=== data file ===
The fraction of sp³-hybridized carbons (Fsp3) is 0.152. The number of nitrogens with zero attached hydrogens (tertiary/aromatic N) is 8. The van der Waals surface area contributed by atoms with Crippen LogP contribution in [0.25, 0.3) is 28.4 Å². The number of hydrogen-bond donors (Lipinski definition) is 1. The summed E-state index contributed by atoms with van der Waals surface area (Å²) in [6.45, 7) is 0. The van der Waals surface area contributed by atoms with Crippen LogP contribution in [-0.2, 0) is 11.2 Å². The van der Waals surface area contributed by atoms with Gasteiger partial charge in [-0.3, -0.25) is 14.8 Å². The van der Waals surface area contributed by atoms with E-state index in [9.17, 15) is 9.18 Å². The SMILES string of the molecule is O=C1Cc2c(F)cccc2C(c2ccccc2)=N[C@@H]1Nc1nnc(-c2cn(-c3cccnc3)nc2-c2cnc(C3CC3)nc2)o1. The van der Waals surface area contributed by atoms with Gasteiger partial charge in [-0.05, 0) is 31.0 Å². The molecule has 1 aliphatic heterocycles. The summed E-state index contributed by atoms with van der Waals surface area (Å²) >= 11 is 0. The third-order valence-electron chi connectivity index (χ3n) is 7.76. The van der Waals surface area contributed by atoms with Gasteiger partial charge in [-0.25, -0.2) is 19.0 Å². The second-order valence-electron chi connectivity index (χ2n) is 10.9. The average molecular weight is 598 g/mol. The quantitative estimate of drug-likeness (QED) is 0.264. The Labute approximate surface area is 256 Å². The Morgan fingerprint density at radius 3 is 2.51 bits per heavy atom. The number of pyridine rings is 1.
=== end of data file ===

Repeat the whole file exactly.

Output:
The fraction of sp³-hybridized carbons (Fsp3) is 0.152. The number of nitrogens with zero attached hydrogens (tertiary/aromatic N) is 8. The van der Waals surface area contributed by atoms with Crippen LogP contribution in [0.25, 0.3) is 28.4 Å². The number of hydrogen-bond donors (Lipinski definition) is 1. The summed E-state index contributed by atoms with van der Waals surface area (Å²) in [6.45, 7) is 0. The van der Waals surface area contributed by atoms with Crippen LogP contribution in [-0.2, 0) is 11.2 Å². The van der Waals surface area contributed by atoms with Gasteiger partial charge in [-0.3, -0.25) is 14.8 Å². The van der Waals surface area contributed by atoms with E-state index in [9.17, 15) is 9.18 Å². The SMILES string of the molecule is O=C1Cc2c(F)cccc2C(c2ccccc2)=N[C@@H]1Nc1nnc(-c2cn(-c3cccnc3)nc2-c2cnc(C3CC3)nc2)o1. The van der Waals surface area contributed by atoms with Gasteiger partial charge in [-0.05, 0) is 31.0 Å². The molecule has 1 aliphatic heterocycles. The summed E-state index contributed by atoms with van der Waals surface area (Å²) >= 11 is 0. The third-order valence-electron chi connectivity index (χ3n) is 7.76. The van der Waals surface area contributed by atoms with Gasteiger partial charge in [-0.25, -0.2) is 19.0 Å². The second-order valence-electron chi connectivity index (χ2n) is 10.9. The average molecular weight is 598 g/mol. The quantitative estimate of drug-likeness (QED) is 0.264. The Labute approximate surface area is 256 Å². The Morgan fingerprint density at radius 3 is 2.51 bits per heavy atom. The number of pyridine rings is 1.